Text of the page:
Background on Selected Names

The Four Final Male Names Chosen: Aldo, Zapata, Valiente and Bacho

Aldo — This name honors the great conservationist and wolf advocate, Aldo Leopold, who first came to the Greater Gila in 1911 to work for the Forest Service. Aldo’s vision and tenacity later helped to convince the U.S. Government to designate the Gila wilderness, America’s first, which is where this wolf now roams. Aldo’s eloquent essay, “Thinking Like a Mountain,” shares his own ecological epiphany about the importance of wolves and laments U.S. wolf extermination policies.

Zapata — Emiliano Zapata was a Mexican revolutionary who fought for the Mexican people’s freedom and lands. He became a legend in Mexico for his fight to protect the lands and rights of the most marginalized peoples. Likewise, this alpha male wolf has become somewhat legendary as he fights to survive in the midst of hostile local ranchers who’ve sought to have him and his mate killed for years.

Valiente — In Spanish “valiente” means brave or valiant, a name well suited for this alpha male given that he was caught in a trapper’s steel leg-hold trap and, as a result, had his left leg amputated in 2008. Since then this alpha male has chased down deer and elk, raised pups, and avoided poachers. His valor and resilience inspire this selection.

Bacho—“Bacho” is the Apache word for wolf and given that the Middle Fork Pack roams the highlands that were once the summer home of the Apache people, this selection recognizes them. In addition, this name honors a now deceased wolf pack of the same name, whose alpha male was killed by a poacher; poaching remains one of the biggest threats to Mexican wolf recovery.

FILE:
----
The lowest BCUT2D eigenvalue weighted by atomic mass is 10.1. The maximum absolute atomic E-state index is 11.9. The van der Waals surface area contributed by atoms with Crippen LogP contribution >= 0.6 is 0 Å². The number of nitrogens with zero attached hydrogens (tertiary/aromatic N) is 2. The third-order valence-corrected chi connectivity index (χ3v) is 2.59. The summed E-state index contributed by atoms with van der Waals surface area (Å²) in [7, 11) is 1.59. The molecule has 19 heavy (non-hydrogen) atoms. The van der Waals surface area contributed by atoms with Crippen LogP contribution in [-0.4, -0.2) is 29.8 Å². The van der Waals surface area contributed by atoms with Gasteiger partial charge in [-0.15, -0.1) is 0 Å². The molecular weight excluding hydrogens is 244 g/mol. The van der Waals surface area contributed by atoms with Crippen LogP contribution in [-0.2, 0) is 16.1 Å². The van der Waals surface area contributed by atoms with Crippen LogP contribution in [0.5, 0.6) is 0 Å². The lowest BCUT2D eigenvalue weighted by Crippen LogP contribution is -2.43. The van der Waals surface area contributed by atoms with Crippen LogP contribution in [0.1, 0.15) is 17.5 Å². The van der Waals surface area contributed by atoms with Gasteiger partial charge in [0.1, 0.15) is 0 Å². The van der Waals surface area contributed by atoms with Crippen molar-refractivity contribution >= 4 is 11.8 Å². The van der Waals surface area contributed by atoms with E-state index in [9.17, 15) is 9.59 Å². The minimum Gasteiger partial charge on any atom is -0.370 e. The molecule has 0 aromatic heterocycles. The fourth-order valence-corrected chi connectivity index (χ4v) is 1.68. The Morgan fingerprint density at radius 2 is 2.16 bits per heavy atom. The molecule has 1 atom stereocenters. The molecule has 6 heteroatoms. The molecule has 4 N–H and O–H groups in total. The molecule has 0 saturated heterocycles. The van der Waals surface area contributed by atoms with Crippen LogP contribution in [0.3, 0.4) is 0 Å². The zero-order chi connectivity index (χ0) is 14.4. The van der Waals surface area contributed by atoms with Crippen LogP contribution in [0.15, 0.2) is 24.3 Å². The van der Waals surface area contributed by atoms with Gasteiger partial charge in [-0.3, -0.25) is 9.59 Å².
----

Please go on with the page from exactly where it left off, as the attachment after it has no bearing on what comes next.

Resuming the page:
The Four Final Female Names Chosen: Esperanza, Gila, Trinity, and Persistence

Esperanza – “Esperanza” is the Spanish word for hope. In addition to honoring the long history of Spanish culture in the Mexican wolf’s region, this beautiful name conveys the multiple feelings these wild animals evoke including our hope for their survival and conservation.

Gila — Early Spanish explorers to the area of western New Mexico and eastern Arizona where Mexican gray wolves now exist gave the name Gila (which they spelled “Xila”) to the river, whose headwaters are the home territory of this wolf and her mate. Some believe the word may be derived from an Apache word for mountain.

Trinity — The English word “trinity” derives from the Latin “trinitas,” meaning three or triad. The alpha female of the Middle Fork packs survives on only three legs; one had to be amputated after she suffered a gunshot wound to her front right leg by a poacher, and thus this name captures one of the defining physical characteristics of this resilient female.

Persistence — This alpha female not only survives on three legs but also has persisted for years amidst ranchers who have targeted her for permanent removal because she has occasionally preyed on cattle that are permitted to graze on national forests. The ability of this female wolf to endure and overcome physical limitations in a hostile landscape is a constant reminder to us of what it means to persist.